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9 Daily Habits That Will Make You Healthier

9 Daily Habits That Will Make You Healthier

We all try to be healthier in our daily routines, and we focus mainly on food and exercise, but these simple daily habits will help make you not only healthier, but happier too.

1. Begin the day with a positive affirmation of yourself.

The way you view yourself and feel about your life in the morning will set the standard for the rest of your day. So every morning, say something positive to yourself, such as:

“I’m happy with my life and I have plenty of opportunities to be successful.”

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Or:

“I am proud of myself and I will continue to make myself proud in everything I do.”

Or:

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“I’m capable of doing great things and will live up to the expectations I set for myself.”

If you’re finding it difficult to come up with positive affirmations about yourself, write down 3–7 affirmations that target areas you’re not so confident in. Changing your internal thought processes is fundamental in changing your perspective on your life as a whole for the better.

2. Swap your coffee for tea.

Coffee has much more caffeine than tea and can leave you feeling wired, which can ultimately affect the quality of your sleep. This can lead to an increase in stress levels. Try to cut back on a few cups and replace them with tea. I did this and was delighted with how I felt; you’re still consuming a warm beverage, but with the calmness and softness of tea. There are copious amounts of tea flavors out there, so you’ll have a great time trying out all the different types.

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3. Take the time to enjoy your food.

Many people tend to rush eating when eating on the go, and some even eat their meals while doing work. Taking the time out of your day to choose your food carefully. Sitting down to eat it will work wonders. It will take you away from the stress of your work and will help prevent you from snacking in between your meals.

4. Chew your food slowly.

If you can’t avoid eating on the go or while you work, make the conscious decision to chew your food. The saliva in your mouth is full of enzymes that help to break down food, making it easier for your body to digest. Chewing your food into smaller pieces helps the body to absorb the nutrients from your food too. It can also help you to avoid overeating, bloating and weight gain, so slow down and chew!

5. Take the stairs instead of the elevator.

Not only does this have a positive impact on your health, you’ll feel psychologically better too! Even a slight increase in physical activity can release endorphins, which will make you feel good about yourself. Try walking up the stairs on the balls of your feet rather than planting your whole food down, and you’ll improve the muscle definition in your calves.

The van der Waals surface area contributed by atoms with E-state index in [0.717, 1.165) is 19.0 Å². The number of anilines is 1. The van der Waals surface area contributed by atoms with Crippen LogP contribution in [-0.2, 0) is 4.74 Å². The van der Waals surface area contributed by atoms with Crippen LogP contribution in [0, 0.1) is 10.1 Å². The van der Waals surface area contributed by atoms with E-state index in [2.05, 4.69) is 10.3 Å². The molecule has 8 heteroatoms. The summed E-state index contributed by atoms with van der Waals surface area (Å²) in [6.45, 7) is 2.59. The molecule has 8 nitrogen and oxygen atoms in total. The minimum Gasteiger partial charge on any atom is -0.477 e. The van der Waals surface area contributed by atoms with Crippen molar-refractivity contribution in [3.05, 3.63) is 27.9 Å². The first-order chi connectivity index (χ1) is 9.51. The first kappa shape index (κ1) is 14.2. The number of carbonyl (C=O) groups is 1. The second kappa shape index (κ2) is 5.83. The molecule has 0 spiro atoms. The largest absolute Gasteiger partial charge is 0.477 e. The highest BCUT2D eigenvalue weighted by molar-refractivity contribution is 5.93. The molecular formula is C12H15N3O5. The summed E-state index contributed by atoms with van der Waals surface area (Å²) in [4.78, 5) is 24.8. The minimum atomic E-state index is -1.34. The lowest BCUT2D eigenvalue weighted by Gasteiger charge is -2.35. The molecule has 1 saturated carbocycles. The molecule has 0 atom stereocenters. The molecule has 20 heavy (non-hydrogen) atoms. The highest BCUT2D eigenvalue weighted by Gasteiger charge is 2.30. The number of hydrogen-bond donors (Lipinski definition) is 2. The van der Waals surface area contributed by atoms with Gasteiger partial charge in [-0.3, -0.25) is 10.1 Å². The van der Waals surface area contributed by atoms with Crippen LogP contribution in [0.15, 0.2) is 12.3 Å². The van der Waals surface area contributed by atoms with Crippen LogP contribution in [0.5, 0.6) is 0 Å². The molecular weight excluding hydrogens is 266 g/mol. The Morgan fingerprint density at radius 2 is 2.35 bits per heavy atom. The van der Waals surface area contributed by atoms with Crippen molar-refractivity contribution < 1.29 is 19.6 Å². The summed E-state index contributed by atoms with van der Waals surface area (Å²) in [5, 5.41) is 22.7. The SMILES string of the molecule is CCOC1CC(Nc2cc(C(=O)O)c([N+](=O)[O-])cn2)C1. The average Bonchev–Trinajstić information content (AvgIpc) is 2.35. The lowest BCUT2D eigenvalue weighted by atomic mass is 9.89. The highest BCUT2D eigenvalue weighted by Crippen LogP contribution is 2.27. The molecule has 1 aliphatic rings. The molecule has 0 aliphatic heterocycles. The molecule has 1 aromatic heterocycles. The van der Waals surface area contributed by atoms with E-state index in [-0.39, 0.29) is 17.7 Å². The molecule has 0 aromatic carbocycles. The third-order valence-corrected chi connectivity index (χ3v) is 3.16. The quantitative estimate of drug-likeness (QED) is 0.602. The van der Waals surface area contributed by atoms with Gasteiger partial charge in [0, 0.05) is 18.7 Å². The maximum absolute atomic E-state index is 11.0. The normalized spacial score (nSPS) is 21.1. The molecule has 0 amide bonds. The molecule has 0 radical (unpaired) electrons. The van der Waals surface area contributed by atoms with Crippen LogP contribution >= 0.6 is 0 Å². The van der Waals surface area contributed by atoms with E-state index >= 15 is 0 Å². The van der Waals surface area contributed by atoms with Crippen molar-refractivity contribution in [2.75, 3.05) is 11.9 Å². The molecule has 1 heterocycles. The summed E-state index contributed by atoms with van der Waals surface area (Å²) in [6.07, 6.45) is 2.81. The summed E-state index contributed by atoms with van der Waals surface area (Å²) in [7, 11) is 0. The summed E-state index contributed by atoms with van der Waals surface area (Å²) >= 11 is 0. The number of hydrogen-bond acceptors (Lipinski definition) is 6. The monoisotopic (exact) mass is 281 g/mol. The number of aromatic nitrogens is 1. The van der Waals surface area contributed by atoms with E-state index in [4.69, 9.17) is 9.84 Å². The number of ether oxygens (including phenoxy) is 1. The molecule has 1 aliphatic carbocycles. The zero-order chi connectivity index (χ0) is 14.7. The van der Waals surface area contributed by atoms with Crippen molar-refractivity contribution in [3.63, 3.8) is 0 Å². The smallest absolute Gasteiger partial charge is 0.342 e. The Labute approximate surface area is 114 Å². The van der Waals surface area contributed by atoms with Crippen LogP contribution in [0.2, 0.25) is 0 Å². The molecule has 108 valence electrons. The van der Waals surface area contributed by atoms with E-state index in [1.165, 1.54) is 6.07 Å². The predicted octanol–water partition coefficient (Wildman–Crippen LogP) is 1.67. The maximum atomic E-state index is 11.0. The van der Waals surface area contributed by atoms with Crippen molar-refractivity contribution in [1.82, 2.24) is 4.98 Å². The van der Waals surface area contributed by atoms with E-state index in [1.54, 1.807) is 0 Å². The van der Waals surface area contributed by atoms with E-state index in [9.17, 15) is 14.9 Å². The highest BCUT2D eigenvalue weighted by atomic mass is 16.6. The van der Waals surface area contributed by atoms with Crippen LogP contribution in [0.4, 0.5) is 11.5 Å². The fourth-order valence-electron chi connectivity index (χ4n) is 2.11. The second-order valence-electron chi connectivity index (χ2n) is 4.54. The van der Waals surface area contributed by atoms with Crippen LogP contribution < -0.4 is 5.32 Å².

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6. Get outside.

Vitamin D can be obtained naturally from the sun and is essential for the body to maintain healthy bones. It also helps regulate your immune system, helps lower the risk of a heart attack, and helps to maintain a healthy body weight. Science has also shown that a simple 20 minute walk can increase brain activity substantially, making you feel a lot better and happier, not to mention the positive impact this could have on your work and productivity.

7. Listen to calming music.

I studied in London and know how crowded the trains, tubes and streets can be; everyone seems to be in a rush and stressed out. While you’re walking around or sitting on a train or bus, listen to some calming music—it will work wonders. Trust me, it is extremely relaxing; I do it every day! If you drive, listen to some music when you’re stuck in traffic. It’ll help reduce that road rage and make traffic jams more manageable.

8. Smile.

Studies have shown that smiling has tremendous health benefits. It relieves stress levels, boosts your immune system, lowers your blood pressure and also releases those endorphins, natural pain killers and serotonin which together make us feel great! If you’re still not smiling, you might want to start now because it will lift your face and make you look younger.

9. Gently stretch throughout your day.

Now, I’m not talking about a whole routine; I’m simply talking about lifting your arms above your head, rotating your neck, bending forward and stretching your wrists. Stretching will reduce the tightness in your shoulders, neck and back. A simple routine will go a long way to increasing your blood flow, loosening your muscles, mobilizing your joints and clearing your mind. So what are you waiting for? Get up and start stretching!

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Last Updated on October 23, 2018

Science Says Knitting Makes Humans Warmer And Happier, Mentally

Science Says Knitting Makes Humans Warmer And Happier, Mentally